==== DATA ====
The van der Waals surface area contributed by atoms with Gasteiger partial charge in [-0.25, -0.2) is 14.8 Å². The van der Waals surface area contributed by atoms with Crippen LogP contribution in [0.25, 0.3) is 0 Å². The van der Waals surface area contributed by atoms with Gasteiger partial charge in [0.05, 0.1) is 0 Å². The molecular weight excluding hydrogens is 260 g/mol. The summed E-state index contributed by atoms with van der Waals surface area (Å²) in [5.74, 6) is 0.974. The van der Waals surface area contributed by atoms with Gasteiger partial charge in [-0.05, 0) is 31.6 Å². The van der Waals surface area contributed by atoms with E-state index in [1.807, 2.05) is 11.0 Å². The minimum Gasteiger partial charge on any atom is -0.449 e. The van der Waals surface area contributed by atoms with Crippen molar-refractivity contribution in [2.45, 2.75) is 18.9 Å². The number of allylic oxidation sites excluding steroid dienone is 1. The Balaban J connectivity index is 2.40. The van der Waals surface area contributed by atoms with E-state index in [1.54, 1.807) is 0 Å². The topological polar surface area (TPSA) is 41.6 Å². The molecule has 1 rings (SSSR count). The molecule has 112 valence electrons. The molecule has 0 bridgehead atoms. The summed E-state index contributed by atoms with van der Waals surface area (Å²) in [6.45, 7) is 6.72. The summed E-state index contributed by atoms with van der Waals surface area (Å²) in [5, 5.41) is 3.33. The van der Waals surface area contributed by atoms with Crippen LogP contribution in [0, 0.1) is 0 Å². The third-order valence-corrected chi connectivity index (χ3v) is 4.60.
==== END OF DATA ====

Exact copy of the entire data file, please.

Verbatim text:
The van der Waals surface area contributed by atoms with Gasteiger partial charge in [-0.25, -0.2) is 14.8 Å². The van der Waals surface area contributed by atoms with Crippen LogP contribution in [0.25, 0.3) is 0 Å². The van der Waals surface area contributed by atoms with Gasteiger partial charge in [0.05, 0.1) is 0 Å². The molecular weight excluding hydrogens is 260 g/mol. The summed E-state index contributed by atoms with van der Waals surface area (Å²) in [5.74, 6) is 0.974. The van der Waals surface area contributed by atoms with Gasteiger partial charge in [-0.05, 0) is 31.6 Å². The van der Waals surface area contributed by atoms with E-state index in [1.807, 2.05) is 11.0 Å². The minimum Gasteiger partial charge on any atom is -0.449 e. The van der Waals surface area contributed by atoms with Crippen molar-refractivity contribution in [2.45, 2.75) is 18.9 Å². The number of allylic oxidation sites excluding steroid dienone is 1. The Balaban J connectivity index is 2.40. The van der Waals surface area contributed by atoms with E-state index in [1.54, 1.807) is 0 Å². The topological polar surface area (TPSA) is 41.6 Å². The molecule has 1 rings (SSSR count). The molecule has 112 valence electrons. The molecule has 0 bridgehead atoms. The summed E-state index contributed by atoms with van der Waals surface area (Å²) in [6.45, 7) is 6.72. The summed E-state index contributed by atoms with van der Waals surface area (Å²) in [5, 5.41) is 3.33. The van der Waals surface area contributed by atoms with Crippen LogP contribution in [0, 0.1) is 0 Å². The third-order valence-corrected chi connectivity index (χ3v) is 4.60.